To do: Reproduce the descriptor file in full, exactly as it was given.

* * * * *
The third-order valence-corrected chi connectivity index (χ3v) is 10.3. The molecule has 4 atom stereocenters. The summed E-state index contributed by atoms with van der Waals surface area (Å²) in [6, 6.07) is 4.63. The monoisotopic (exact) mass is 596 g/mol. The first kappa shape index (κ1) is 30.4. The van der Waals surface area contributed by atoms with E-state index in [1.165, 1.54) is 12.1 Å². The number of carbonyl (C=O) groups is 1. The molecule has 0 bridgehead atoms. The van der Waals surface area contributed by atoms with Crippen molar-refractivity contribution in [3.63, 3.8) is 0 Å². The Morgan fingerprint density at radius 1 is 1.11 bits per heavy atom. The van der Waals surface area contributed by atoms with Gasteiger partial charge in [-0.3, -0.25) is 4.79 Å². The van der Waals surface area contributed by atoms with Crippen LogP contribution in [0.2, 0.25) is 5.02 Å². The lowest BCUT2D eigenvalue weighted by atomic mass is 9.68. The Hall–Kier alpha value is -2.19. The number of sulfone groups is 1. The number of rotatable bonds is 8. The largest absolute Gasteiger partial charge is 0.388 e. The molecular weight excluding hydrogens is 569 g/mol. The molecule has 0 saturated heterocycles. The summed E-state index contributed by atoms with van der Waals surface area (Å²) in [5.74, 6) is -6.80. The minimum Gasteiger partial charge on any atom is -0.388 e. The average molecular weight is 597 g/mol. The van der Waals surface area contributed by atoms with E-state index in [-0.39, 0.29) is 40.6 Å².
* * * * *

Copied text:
The third-order valence-corrected chi connectivity index (χ3v) is 10.3. The molecule has 4 atom stereocenters. The summed E-state index contributed by atoms with van der Waals surface area (Å²) in [6, 6.07) is 4.63. The monoisotopic (exact) mass is 596 g/mol. The first kappa shape index (κ1) is 30.4. The van der Waals surface area contributed by atoms with E-state index in [1.165, 1.54) is 12.1 Å². The number of carbonyl (C=O) groups is 1. The molecule has 0 bridgehead atoms. The van der Waals surface area contributed by atoms with Crippen molar-refractivity contribution in [3.63, 3.8) is 0 Å². The Morgan fingerprint density at radius 1 is 1.11 bits per heavy atom. The van der Waals surface area contributed by atoms with Gasteiger partial charge in [-0.3, -0.25) is 4.79 Å². The van der Waals surface area contributed by atoms with Crippen LogP contribution in [0.2, 0.25) is 5.02 Å². The lowest BCUT2D eigenvalue weighted by atomic mass is 9.68. The Hall–Kier alpha value is -2.19. The number of sulfone groups is 1. The number of rotatable bonds is 8. The largest absolute Gasteiger partial charge is 0.388 e. The molecular weight excluding hydrogens is 569 g/mol. The molecule has 0 saturated heterocycles. The summed E-state index contributed by atoms with van der Waals surface area (Å²) in [5.74, 6) is -6.80. The minimum Gasteiger partial charge on any atom is -0.388 e. The average molecular weight is 597 g/mol. The van der Waals surface area contributed by atoms with E-state index in [-0.39, 0.29) is 40.6 Å².